Under eIDAS, a qualified electronic signature creation device (QSCD) must be certified and approved to be used for generating qualified electronic signatures (QES). Cryptomathic’s Signer is the only QSCD that is certified under the SOG-IS agreement using the Common Criteria Recognition Arrangement (CCRA).
Its security target is written in strict conformance with EN 419 241-2: Trustworthy Systems Supporting Server Signing Part 2, Protection Profile for QSCD for Server Signing, CEN April 2019.
The process for becoming SOG-IS certified is quite intense.
- Perform a stricter interpretation of Common Criteria requirements and prevent the environment from enforcing SFRs
- Have harmonized additional requirements for specific technical domains, including those for smartcards and hardware devices, like HSMs
- Have extensive experience with the composite evaluation approach that was created originally for the technical domain of smartcards
- Understand the consequences of not addressing the integration between software and the underlying platform when considering possible vulnerabilities
Understanding the Importance of SOG-IS
To participate with SOG-IS, Participants must commit themselves to recognize applicable certificates that have been authorized by any Participant who authorizes certificates. These authorizations confirm that the processes for evaluation and certification have been conducted in a prescribed professional manner according to:
- Accepted IT security evaluation criteria
- Accepted IT security evaluation methods
- An Evaluation and Certification Scheme that is managed by a compliant Certification Board in authorizing Participant’s country
Additionally, the objectives of SOG-IS are satisfied with the issuance of authorized conformant certificates. Certificates that meet all these conditions are named as conformant certificates for the purposes of the SOG-IS agreement.
SOG-IS uses the IT security evaluation criteria that is specified in the Common Criteria for Information Technology Security Evaluation (CC) and the Information Technology Security Evaluation Criteria (ITSEC). The versions endorsed by the Management Committee and methods for evaluation are those that are specified in the Common Evaluation Methodology for Information Technology Security Evaluation (CEM), the Information Technology Security Evaluation Manual (ITSEM) and supporting documents from JIWG.
At a minimum, for an evaluation and certification like that of Cryptomathic Signer to be considered as being carried out in a duly professional manner, the Evaluation Facility must either be:
- Accredited by a recognized Accreditation Body in its respective country in accordance with ISO 17025, or through an interpretation approved by all Participants and approved and licensed under SOG-IS’s Annex B.3; or
- Established under the laws or other official administrative procedures that are valid in the concerned country and meets the specified requirements under Annex B.3.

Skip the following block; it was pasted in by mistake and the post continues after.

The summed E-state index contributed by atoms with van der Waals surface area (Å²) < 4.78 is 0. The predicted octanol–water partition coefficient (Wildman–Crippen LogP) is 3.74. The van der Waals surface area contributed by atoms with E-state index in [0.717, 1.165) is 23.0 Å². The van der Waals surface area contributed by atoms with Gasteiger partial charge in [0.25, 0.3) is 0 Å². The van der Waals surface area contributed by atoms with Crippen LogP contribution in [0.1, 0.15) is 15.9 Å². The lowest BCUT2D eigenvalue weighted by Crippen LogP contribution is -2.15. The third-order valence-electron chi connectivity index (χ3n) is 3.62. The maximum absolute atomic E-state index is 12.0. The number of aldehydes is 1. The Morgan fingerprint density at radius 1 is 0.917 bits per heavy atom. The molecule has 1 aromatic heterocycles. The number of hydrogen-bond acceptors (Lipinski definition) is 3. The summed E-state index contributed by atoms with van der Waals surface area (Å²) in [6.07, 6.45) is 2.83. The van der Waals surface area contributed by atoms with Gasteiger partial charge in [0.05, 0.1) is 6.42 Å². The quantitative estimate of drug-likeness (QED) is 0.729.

Additionally, the Certification Body must be accepted as compliant and also:
Either be accredited in its respective country by a recognized Accreditation Body according to EN 45011 or with a national interpretation of EN 45011 that at a minimum satisfies requirements under SOG-IS’s Annex C; or
Been established through laws or other administrative procedures that are valid in the concerned country and meets the specifications of EN 45011 or satisfies the requirements of EN 45011 under SOG-IS’s Annex C.
Benefits Achieved Through SOG-IS Compliance
To maintain the goal of consistent, credible, and competent application of SOG-IS criteria and methods, Certification Bodies must accept the responsibility for monitoring all active evaluations at an appropriate level. They must also carry out other steps to ensure that all their IT Security Evaluation Facilities:
- Perform impartial evaluations
- Correctly and consistently apply the criteria and methods
- Possess and maintain the technical competencies required by SOG-IS
- Can protect the confidentiality of protected information
- Selected articles on eIDAS (2014-today), by Gaurav Sharma, Guillaume Forget, Jan Kjaersgaard, Dawn M. Turner, and more
- Mutual Recognition Agreement of Information Technology Security Evaluation Certificates, VERSION 3.0 (Jan, 2010), SOG-IS
- Trustworthy Systems Supporting Server Signing Part 2: Protection
Profile for QSCD for Server Signing (2019) by CEN/TC 224
- About The Common Criteria (retrieved October 2020), by Common Criteria
- Benefits of the eIDAS Toolbox – Case Studies from Various Industries (Part 1) (2018), by Gaurav Sharma
- Benefits of the eIDAS Toolbox – Case Studies from Various Industries (Part 2) (2018), by Gaurav Sharma
- Digital Trade and Trade Financing - Embracing and Shaping the Transformation (2018), by SWIFT & OPUS Advisory Services International Inc
- REGULATION (EU) No 1316/2013 establishing the Connecting Europe Facility, amending Regulation (EU) No 913/2010 and repealing Regulations (EC) No 680/2007 and (EC) No 67/2010(12/2013), by the European Parliament and the European Council
- Selected articles on Electronic Signing and Digital Signatures (2014-today), by Ashiq JA, Gaurav Sharma, Guillaume Forget, Jan Kjaersgaard , Peter Landrock, Torben Pedersen, Dawn M. Turner, and more
- The European Interoperability Framework - Implementation Strategy (2017), by the European Commission